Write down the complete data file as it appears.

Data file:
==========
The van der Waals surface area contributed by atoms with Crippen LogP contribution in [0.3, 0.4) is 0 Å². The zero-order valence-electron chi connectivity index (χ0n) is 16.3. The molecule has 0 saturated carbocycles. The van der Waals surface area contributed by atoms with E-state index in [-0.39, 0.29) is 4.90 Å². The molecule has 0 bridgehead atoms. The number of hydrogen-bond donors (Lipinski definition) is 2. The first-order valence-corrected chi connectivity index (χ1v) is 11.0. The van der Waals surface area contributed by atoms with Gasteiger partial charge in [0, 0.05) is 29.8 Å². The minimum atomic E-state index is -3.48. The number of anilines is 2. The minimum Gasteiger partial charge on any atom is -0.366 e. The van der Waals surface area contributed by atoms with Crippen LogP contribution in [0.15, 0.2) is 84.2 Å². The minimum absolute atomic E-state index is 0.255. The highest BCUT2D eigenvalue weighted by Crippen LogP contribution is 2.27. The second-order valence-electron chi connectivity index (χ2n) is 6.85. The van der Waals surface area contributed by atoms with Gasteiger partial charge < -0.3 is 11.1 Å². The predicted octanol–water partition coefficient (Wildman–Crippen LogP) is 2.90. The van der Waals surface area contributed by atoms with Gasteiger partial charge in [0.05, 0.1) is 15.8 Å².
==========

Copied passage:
The van der Waals surface area contributed by atoms with Crippen LogP contribution in [0.3, 0.4) is 0 Å². The zero-order valence-electron chi connectivity index (χ0n) is 16.3. The molecule has 0 saturated carbocycles. The van der Waals surface area contributed by atoms with E-state index in [-0.39, 0.29) is 4.90 Å². The molecule has 0 bridgehead atoms. The number of hydrogen-bond donors (Lipinski definition) is 2. The first-order valence-corrected chi connectivity index (χ1v) is 11.0. The van der Waals surface area contributed by atoms with Gasteiger partial charge in [0, 0.05) is 29.8 Å². The minimum atomic E-state index is -3.48. The number of anilines is 2. The minimum Gasteiger partial charge on any atom is -0.366 e. The van der Waals surface area contributed by atoms with Crippen LogP contribution in [0.15, 0.2) is 84.2 Å². The minimum absolute atomic E-state index is 0.255. The highest BCUT2D eigenvalue weighted by Crippen LogP contribution is 2.27. The second-order valence-electron chi connectivity index (χ2n) is 6.85. The van der Waals surface area contributed by atoms with Gasteiger partial charge < -0.3 is 11.1 Å². The predicted octanol–water partition coefficient (Wildman–Crippen LogP) is 2.90. The van der Waals surface area contributed by atoms with Gasteiger partial charge in [0.05, 0.1) is 15.8 Å².